You have a choice: If or Whether

If you’re a programmer, you know about “if.” We even call then “If statements.”

If some sort of code thing,
then some sort of code thing
else some other code thing.

We also have conditional sentences in English that have an analogous structure.

If you have short hair, it’s pretty hard to tie a ribbon in it.

But there’s another construction where the “if” is more or less in the middle of the sentence, and here it can get tricky, because you can put “whether” in the same spot where the “if” goes, but the meaning is significantly different. In this case, the “if” refers to what came before in the sentence, and “whether” refers to what follows.

The light tells you if the door is open. (Otherwise it doesn’t shine.)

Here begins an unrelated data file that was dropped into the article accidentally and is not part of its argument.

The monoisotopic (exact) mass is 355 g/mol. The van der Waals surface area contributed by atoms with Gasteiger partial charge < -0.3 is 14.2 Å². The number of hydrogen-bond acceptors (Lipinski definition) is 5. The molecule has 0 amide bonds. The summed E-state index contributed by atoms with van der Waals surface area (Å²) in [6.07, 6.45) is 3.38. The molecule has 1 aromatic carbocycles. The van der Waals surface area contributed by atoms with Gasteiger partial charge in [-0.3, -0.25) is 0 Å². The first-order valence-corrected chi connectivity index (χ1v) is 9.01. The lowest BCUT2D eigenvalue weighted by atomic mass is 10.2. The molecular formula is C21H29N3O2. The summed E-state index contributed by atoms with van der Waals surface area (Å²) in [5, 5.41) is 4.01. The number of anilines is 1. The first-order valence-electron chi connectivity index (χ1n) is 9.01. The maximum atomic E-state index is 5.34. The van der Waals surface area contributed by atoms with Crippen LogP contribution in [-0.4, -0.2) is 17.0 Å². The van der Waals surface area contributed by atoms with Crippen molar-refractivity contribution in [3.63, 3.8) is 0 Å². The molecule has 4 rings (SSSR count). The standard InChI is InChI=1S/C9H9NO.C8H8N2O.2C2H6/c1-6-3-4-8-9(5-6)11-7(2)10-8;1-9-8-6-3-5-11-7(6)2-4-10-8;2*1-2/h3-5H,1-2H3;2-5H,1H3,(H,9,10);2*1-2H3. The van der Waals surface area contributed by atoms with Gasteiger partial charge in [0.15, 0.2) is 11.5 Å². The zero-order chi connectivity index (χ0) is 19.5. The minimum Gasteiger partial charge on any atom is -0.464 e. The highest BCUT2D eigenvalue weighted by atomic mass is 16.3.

The light tells you whether the door is open. (Maybe different colors of light for open and closed)

The message tells you if the car is ready. (Otherwise, it doesn’t tell you.)
The message tells you whether the car is ready. (The message says “car is ready,” or “car is not ready.”)

In other words, the “if” applies to what comes before, and it tells of the existence of what comes after.
But “whether” applies to what follows, and shows an alternative.  I should add that “Whether” always implies or says “or not.” If you can fit “or not” into the sentence, you should use “whether.”

Using “if” when you should use “whether” is easy, but don’t do it. Your meaning will be crisper, and nobody will get a mental hiccup from getting your meaning wrong at first.